Inclusive for all Ages
EMPOWERING SCHOOLS AND LEARNING CENTRES WITH COMPUTING EQUIPMENT
© Photo: Solidarité Suisse-Guinée
Donated information technology (IT) equipment from UN Geneva continues to empower schools and learning centres in several African countries, as it has for years. Computers and accessories from UN Geneva are donated to non-governmental organizations, permanent missions and permanent observer offices through the IT Equipment Donation Programme.
These organizations, such as Solidarité Suisse-Guinée, a non-governmental organization in Labé, Guinea, frequently send the equipment to schools and learning centres that enable young people to develop technical skills that could help them achieve their professional goals.
The IT Equipment Donation Programme is also environmentally beneficial, as it has allowed a quarter of UN Geneva’s electronic equipment to be put back to good use when it is no longer needed by the Organization. The equipment, usually around five years old, is still in perfect working condition. In 2019, the programme enabled the donation of 600 computers, 600 screens, 200 laptops and 100 printers to approximately 30 organizations.
International Labour Organization expert on forced labour
ENGAGING WITH YOUTH
© UN Photo-Francois Vioud
There are many uplifting stories from around the world about lives that have been saved, conflicts that have been prevented, and rights that have been protected. These stories should be heard and shared as widely as possible, but are often overlooked by the traditional media. The Iceberg Series, created by UN Geneva, comprises nine books that tell moving tales of people working to find solutions to their struggles, the same struggles faced by people around the world every day.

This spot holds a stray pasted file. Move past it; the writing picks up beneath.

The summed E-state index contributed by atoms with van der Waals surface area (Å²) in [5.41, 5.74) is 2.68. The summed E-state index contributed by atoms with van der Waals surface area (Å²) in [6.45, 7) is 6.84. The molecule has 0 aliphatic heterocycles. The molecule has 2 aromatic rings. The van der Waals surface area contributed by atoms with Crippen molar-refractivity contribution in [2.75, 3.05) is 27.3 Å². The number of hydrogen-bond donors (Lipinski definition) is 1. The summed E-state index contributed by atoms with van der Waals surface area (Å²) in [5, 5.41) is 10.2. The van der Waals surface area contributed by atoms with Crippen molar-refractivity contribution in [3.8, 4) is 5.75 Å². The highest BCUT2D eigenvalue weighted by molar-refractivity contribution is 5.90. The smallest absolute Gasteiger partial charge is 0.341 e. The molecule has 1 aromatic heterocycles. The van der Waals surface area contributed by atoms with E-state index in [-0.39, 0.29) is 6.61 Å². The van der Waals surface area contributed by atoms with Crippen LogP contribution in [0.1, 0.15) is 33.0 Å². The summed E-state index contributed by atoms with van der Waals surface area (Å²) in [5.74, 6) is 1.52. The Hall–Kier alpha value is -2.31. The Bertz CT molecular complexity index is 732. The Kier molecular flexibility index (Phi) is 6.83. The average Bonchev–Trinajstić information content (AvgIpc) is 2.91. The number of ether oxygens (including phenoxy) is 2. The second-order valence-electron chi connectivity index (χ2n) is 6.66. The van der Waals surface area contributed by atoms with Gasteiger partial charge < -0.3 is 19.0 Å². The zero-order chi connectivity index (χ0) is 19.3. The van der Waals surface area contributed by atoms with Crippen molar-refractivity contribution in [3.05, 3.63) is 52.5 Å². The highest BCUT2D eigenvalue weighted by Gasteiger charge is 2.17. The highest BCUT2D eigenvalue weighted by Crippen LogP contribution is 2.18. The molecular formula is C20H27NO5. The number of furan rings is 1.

Plastic pollution is one of the biggest threats to both life on land and life under water. Individual and collective action is essential to restore and protect natural habitats. To raise awareness and educate youth and adults alike to behave in way that respects the environment, UN Geneva created a children’s underwater adventure book. Phantom, A Tale on Plastic Pollution is a story about a whale taking a stand to fight against plastic pollution.